• Really establish the main protagonist- You need to tell us who this story is about from the get go, and in almost all cases, there should only be one main protagonist. We already talked about creating strong characters. In the beginning, you need to let us know who he is, what is her status quo is, what he wants (and yes she needs to want something) and what's standing in his way (yes, there needs to be an obstacle to her goal.) Sorry if switching he pronouns in that last sentence made you dizzy.
  • Capture the readers attention- Oh, yeah, while you're setting all this stuff up, you also need to do it in an entertaining fashion that makes the reader want to keep turning the page. The best way to do this is to OPEN BIG. There's a reason that for years, every Marvel comic opened with a splash page. If the story was Spiderman vs. The Rhino, they'd be mid-fight on page one. Then they'd jump back in time to show you how they came to blows. But as soon as you open that comic book, it opens on action. Want another example...check out this opening scene of the movie Blade, starring Wesley Snipes. This entire scene happens in the first 5 pages of the screenplay. It sets the tone for the entire movie. (No surprise, it was the first Marvel movie to be a huge surprise box office hit.)

  • End the Beginning With a Turning Point- The beginning, middle and end really have nothing to do with page counts. Your beginning could be an issue, a few pages, or in some gag strips, a single panel. What's important is that there is a clearly definable moment in your story where it's no longer the beginning. Something happens to your character that shakes his or her status quo. Eliot finds E.T. Marty travels back in time. The beginning is over when a turning point takes place that throws your protagonists life out of whack. And yes, your story needs one of these.

The Middle

I said earlier that beginnings are easy, and I'm standing by it. The middle, this is where things can fall apart if you aren't careful. One of the best ways to think about the middle of your story is to picture a movie trailer...any movie trailer. Most of the scenes that you see in trailers are from the middle of the flick. When you're writing the middle of your story, make sure you're delivering on whatever promise you made in the trailer (even if the trailer is just in your head.) If you're writing an action story, the middle is where the asses are kicked and the stuff blows up. A romantic comedy? The middle is where most of the funny hijinx ensue and the couples face obstacle after obstacle in the way of their love.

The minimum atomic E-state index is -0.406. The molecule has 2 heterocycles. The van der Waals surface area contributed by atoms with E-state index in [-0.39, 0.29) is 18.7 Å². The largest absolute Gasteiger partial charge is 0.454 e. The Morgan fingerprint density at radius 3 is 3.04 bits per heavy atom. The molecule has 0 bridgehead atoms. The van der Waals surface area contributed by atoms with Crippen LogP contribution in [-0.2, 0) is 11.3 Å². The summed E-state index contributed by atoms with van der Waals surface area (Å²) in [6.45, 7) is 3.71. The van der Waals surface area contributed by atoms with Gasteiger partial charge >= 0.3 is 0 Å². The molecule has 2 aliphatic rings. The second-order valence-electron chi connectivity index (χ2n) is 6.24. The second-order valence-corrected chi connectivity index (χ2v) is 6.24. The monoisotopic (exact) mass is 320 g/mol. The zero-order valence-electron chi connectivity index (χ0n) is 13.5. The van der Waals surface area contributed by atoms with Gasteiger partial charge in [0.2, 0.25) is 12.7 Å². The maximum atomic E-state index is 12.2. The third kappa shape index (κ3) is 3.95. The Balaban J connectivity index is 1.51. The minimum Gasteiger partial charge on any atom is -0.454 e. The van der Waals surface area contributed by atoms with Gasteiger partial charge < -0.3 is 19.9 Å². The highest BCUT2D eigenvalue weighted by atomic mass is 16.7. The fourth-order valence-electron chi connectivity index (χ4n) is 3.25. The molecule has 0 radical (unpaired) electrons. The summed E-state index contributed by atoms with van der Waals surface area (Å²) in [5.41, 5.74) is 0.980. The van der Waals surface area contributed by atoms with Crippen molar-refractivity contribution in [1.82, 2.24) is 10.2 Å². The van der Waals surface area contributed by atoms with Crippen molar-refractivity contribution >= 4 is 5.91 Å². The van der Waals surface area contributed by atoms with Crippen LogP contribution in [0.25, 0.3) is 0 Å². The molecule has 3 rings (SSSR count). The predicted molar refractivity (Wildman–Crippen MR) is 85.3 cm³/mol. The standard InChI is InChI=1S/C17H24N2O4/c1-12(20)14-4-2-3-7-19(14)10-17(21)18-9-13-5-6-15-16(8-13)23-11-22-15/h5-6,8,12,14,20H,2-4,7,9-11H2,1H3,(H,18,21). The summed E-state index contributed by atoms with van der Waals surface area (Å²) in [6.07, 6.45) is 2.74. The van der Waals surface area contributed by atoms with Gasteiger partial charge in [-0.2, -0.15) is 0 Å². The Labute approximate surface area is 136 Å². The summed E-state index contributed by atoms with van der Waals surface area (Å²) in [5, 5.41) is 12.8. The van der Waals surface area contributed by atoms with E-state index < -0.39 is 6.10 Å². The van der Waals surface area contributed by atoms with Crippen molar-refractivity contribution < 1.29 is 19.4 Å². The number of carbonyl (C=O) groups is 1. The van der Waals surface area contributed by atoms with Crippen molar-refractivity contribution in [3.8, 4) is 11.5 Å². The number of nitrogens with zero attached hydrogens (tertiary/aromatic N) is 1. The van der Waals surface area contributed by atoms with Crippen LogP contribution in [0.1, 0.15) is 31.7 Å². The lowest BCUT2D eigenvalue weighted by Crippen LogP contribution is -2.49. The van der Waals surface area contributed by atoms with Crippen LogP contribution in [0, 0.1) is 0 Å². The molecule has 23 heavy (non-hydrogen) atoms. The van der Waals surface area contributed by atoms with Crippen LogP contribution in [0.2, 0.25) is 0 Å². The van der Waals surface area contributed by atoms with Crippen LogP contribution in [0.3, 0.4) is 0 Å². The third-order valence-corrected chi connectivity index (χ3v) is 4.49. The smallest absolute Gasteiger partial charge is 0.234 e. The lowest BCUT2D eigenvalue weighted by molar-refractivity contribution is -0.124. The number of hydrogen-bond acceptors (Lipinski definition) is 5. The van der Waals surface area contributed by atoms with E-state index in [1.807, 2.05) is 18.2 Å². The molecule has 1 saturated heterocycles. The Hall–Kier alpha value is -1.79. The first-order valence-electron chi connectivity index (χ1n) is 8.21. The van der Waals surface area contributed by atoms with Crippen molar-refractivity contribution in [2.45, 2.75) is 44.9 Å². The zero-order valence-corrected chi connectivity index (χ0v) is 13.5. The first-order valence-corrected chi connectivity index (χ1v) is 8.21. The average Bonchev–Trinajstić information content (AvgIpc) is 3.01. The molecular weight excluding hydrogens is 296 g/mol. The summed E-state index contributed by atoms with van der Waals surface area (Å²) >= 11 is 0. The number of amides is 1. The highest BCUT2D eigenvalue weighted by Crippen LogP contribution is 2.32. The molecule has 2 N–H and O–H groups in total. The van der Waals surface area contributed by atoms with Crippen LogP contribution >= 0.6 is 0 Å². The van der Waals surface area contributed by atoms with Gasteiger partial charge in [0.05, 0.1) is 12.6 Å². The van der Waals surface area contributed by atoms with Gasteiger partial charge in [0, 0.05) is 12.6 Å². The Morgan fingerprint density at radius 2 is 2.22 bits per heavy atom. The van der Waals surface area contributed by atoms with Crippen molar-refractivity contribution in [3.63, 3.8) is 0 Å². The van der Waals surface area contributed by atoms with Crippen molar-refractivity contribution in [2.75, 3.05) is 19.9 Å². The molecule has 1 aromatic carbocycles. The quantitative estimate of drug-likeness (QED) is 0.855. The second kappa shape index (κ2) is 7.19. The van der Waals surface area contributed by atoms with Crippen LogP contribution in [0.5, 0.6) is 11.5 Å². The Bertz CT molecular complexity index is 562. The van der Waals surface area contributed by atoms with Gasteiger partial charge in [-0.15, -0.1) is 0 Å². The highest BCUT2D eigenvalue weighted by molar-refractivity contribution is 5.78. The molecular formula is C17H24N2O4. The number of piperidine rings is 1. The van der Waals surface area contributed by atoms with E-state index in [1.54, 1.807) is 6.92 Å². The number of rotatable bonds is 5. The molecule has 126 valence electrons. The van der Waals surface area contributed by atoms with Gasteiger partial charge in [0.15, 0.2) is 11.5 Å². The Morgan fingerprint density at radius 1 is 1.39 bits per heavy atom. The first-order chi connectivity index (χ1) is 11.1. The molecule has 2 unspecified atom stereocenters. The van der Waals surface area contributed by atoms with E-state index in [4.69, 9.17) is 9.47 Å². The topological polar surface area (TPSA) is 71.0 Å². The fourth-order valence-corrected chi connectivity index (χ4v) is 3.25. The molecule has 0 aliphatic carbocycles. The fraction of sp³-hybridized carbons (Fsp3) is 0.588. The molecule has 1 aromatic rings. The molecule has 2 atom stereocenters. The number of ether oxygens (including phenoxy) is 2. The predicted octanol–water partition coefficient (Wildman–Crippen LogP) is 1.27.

The key to strong story middles, or second acts, lies in the conflict. "Nothing moves forward in a story accept through conflict," according to Robert McKee. Some things to keep in mind when writing your middles:
  • The Conflict Should Always Be Rising - You need to have a little sadist in you to be a good writer. Yes, you need to love your characters and spend the time to flesh them out and bring them to life. But then, you have to put your characters through the ringer. Whatever it is in the beginning of your story that shakes up your character's world and changes his or her status quo should only be the beginning of the obstacles he or she will face. Things need to get worse before they get better for your character...that's how you'll keep your audience interested.
  • Conflict Should Be On Multiple Levels - It's not enough these days for your character to want a MacGuffin and have to overcome obstacle A, B, C, and D before he gets it. Audiences and readers want more. Your character should be facing both external and internal conflict throughout your story's middle. Take Jerry McGuire, for instance. The movie puts Jerry on a dual quest to save both his career (external conflict) and allow himself to truly love and be intimate (internal conflict.) Either one of those stories on their own would not have been enough to capture the hearts of audiences.